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Bundled up, with a mug of hot chocolate and a freeze dried meal…I was warm.

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In the morning it was crystal clear.

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You could see where one of the main ice sheets rolls down into the ocean creating the ice shelf.

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I can’t even explain how huge this landscape is.

I have no comparison.


Beyond amazing.

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We broke down camp, and did some more training.

One scenario was the famous buckethead drill.

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We all had to put plastic buckets on our heads and try to find our teacher.

It is to simulate what it’s like to communicate and functionally find someone lost in a whiteout.

Basically impossible.

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The same enormous vehicle came to pick us up and bring us back to the station.

Later that evening was our Halloween celebration.

Everyone works six days a week and has Sunday off, so Saturday night is when organized holidays are held.

So, like it or not…Saturday was Halloween.

We ate like kings and hit the “town”.

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It was the first time I have been up late enough to see what counts for sunset down here.

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The sun does not actually fall below the horizon these days.  A week ago I think it still did slightly, but as of a few days ago it stopped fully setting.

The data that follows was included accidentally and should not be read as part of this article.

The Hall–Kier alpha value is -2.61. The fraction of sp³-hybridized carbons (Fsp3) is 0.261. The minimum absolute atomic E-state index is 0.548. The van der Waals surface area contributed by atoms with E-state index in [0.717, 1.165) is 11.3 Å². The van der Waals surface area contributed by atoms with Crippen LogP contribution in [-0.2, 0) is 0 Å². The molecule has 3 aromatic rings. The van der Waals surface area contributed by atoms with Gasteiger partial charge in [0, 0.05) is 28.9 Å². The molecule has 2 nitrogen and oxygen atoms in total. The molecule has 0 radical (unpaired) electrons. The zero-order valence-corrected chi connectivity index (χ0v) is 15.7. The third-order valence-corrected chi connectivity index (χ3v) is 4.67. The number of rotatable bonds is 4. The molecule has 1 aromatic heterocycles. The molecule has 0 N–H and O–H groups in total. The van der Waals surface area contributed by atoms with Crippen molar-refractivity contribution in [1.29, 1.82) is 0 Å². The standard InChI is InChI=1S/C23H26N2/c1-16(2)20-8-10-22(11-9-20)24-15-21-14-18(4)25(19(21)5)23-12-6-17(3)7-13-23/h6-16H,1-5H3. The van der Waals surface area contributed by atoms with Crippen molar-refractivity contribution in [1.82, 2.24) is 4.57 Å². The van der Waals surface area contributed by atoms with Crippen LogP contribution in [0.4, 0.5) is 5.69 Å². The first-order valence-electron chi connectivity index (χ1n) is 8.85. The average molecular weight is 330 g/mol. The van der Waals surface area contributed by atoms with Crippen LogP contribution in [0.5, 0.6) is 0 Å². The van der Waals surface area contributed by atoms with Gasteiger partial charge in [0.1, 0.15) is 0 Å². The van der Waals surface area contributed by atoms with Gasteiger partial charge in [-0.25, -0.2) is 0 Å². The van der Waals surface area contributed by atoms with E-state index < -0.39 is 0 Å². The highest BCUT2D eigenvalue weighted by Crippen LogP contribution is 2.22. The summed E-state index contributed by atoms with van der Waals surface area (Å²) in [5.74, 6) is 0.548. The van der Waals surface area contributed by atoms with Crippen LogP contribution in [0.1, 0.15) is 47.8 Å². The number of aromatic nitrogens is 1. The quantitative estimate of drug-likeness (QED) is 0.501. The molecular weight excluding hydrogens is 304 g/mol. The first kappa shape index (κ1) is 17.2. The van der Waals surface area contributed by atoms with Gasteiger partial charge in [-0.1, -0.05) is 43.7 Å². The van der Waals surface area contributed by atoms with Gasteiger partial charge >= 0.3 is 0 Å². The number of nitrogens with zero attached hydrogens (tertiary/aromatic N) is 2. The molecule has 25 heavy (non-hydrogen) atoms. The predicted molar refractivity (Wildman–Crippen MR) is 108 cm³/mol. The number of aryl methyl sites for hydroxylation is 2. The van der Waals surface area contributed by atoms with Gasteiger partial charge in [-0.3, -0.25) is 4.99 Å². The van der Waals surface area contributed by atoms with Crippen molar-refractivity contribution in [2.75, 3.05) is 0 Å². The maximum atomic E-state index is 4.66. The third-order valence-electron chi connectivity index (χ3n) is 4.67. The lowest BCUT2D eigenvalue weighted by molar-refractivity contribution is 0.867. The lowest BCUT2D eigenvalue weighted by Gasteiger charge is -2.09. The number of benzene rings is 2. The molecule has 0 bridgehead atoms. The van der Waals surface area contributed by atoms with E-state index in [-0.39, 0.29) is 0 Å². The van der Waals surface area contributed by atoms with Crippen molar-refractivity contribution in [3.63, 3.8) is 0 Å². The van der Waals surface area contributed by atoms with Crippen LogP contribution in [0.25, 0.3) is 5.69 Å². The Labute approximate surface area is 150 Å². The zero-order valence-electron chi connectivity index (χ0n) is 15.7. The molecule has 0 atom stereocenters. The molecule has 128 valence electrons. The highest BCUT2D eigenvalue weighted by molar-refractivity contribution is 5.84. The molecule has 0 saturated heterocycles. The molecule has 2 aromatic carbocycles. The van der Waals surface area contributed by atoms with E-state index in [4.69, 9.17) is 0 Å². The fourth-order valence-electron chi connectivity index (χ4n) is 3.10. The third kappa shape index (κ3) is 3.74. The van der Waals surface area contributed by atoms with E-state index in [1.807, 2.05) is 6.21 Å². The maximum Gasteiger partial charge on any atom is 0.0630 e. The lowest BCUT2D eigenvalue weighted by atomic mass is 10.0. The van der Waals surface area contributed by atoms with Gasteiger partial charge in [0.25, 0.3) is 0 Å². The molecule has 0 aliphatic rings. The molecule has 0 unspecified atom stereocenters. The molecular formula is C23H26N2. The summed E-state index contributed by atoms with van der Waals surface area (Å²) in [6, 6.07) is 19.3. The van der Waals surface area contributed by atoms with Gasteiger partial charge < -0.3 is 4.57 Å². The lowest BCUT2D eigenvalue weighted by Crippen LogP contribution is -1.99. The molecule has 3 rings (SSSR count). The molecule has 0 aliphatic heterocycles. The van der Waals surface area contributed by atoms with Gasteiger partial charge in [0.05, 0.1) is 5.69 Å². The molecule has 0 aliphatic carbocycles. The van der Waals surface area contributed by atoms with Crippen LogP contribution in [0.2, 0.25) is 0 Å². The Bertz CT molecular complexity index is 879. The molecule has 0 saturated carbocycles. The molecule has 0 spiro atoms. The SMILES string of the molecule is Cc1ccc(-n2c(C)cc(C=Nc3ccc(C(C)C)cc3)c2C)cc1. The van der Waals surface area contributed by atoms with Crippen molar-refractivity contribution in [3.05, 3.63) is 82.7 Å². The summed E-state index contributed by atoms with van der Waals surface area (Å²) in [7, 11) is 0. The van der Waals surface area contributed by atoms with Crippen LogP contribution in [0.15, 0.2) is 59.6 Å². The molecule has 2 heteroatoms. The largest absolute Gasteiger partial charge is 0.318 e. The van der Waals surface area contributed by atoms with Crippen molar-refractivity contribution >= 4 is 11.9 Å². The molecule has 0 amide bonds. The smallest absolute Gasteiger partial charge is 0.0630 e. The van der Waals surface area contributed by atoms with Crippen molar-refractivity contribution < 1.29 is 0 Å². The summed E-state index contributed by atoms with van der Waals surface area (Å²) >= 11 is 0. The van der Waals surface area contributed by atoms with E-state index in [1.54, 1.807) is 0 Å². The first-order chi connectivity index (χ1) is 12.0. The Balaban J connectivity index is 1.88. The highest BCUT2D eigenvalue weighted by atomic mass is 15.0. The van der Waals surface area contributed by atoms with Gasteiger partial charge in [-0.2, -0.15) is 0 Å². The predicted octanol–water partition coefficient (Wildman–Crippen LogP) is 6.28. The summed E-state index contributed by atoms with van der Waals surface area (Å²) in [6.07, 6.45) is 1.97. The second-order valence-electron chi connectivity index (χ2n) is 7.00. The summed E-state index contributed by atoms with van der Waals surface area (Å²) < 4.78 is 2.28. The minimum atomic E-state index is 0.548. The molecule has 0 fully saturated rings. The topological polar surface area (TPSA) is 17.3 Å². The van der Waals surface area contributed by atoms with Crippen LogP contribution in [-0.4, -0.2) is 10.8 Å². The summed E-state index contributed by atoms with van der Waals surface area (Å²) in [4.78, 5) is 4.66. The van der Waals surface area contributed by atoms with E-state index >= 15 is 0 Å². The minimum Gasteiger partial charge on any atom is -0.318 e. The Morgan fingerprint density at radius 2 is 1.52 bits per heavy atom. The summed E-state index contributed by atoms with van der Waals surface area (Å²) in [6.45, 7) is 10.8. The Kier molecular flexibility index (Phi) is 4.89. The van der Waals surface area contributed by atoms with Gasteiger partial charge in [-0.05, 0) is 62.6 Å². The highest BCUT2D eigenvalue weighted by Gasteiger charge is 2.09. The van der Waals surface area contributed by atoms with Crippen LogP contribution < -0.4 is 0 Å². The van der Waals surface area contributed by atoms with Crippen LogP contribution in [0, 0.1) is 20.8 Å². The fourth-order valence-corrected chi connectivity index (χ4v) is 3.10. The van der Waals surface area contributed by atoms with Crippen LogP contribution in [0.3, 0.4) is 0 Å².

It still gets real close and creates a few hour sunset color fest and then rises up again.

Since I’ve been here I have been asleep when this happens, but thanks to a few drinks and a Halloween party I was still awake to take part.

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So, I went home and got bundled up, grabbed my camera and went for a walk to a place called Hut Point.

It is a hut that Robert Scott’s expedition made in 1901.  They were trying to be the first group to ever reach the South Pole.

It’s so dry and cold down here that the hut is still in perfect shape.  Pretty wild.

It was the first time I saw McMurdo Station from a far.

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I’ve seen countless sunsets in my life, but none set against a backdrop like this.

I’m still having trouble comprehending that I’m in Antarctica.

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I am so happy that I got a chance at some photographs while the sun was right.

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In a few weeks I’ll be in the middle of the flat expanses of the interior plateau.

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A few weeks from now the sun will not set at all.

But tonight, at 2:30am I roamed around with a wig in my pocket and whiskey on my breath and took photos of Antarctica at Sunset.